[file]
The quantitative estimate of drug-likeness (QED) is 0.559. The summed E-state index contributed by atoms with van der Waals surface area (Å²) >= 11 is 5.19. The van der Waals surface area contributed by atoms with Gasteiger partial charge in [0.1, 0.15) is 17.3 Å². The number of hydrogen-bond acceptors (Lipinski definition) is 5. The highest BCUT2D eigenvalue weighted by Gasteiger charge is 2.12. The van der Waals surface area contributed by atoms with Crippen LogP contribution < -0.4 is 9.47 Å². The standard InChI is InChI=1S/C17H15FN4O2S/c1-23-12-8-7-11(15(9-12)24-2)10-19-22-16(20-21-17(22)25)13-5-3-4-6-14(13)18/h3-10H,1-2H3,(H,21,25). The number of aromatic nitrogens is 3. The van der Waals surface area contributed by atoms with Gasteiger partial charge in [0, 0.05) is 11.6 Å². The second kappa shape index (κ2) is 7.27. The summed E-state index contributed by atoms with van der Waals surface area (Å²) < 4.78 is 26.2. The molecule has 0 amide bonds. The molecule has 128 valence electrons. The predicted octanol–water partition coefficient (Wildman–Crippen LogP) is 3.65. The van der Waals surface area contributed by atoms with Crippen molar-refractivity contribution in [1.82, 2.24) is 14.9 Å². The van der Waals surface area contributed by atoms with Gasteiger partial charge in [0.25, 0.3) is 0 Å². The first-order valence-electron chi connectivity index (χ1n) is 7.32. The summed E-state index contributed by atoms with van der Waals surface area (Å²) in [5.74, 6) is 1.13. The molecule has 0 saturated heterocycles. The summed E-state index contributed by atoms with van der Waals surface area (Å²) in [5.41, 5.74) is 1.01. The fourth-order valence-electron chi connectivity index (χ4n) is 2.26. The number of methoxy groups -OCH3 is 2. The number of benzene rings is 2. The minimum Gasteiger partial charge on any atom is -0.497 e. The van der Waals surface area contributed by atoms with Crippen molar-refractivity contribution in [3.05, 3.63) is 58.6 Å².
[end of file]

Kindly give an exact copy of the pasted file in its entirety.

The quantitative estimate of drug-likeness (QED) is 0.559. The summed E-state index contributed by atoms with van der Waals surface area (Å²) >= 11 is 5.19. The van der Waals surface area contributed by atoms with Gasteiger partial charge in [0.1, 0.15) is 17.3 Å². The number of hydrogen-bond acceptors (Lipinski definition) is 5. The highest BCUT2D eigenvalue weighted by Gasteiger charge is 2.12. The van der Waals surface area contributed by atoms with Crippen LogP contribution < -0.4 is 9.47 Å². The standard InChI is InChI=1S/C17H15FN4O2S/c1-23-12-8-7-11(15(9-12)24-2)10-19-22-16(20-21-17(22)25)13-5-3-4-6-14(13)18/h3-10H,1-2H3,(H,21,25). The number of aromatic nitrogens is 3. The van der Waals surface area contributed by atoms with Gasteiger partial charge in [0, 0.05) is 11.6 Å². The second kappa shape index (κ2) is 7.27. The summed E-state index contributed by atoms with van der Waals surface area (Å²) < 4.78 is 26.2. The molecule has 0 amide bonds. The molecule has 128 valence electrons. The predicted octanol–water partition coefficient (Wildman–Crippen LogP) is 3.65. The van der Waals surface area contributed by atoms with Crippen molar-refractivity contribution in [1.82, 2.24) is 14.9 Å². The van der Waals surface area contributed by atoms with Gasteiger partial charge in [0.25, 0.3) is 0 Å². The first-order valence-electron chi connectivity index (χ1n) is 7.32. The summed E-state index contributed by atoms with van der Waals surface area (Å²) in [5.74, 6) is 1.13. The molecule has 0 saturated heterocycles. The summed E-state index contributed by atoms with van der Waals surface area (Å²) in [5.41, 5.74) is 1.01. The fourth-order valence-electron chi connectivity index (χ4n) is 2.26. The number of methoxy groups -OCH3 is 2. The number of benzene rings is 2. The minimum Gasteiger partial charge on any atom is -0.497 e. The van der Waals surface area contributed by atoms with Crippen molar-refractivity contribution in [3.05, 3.63) is 58.6 Å².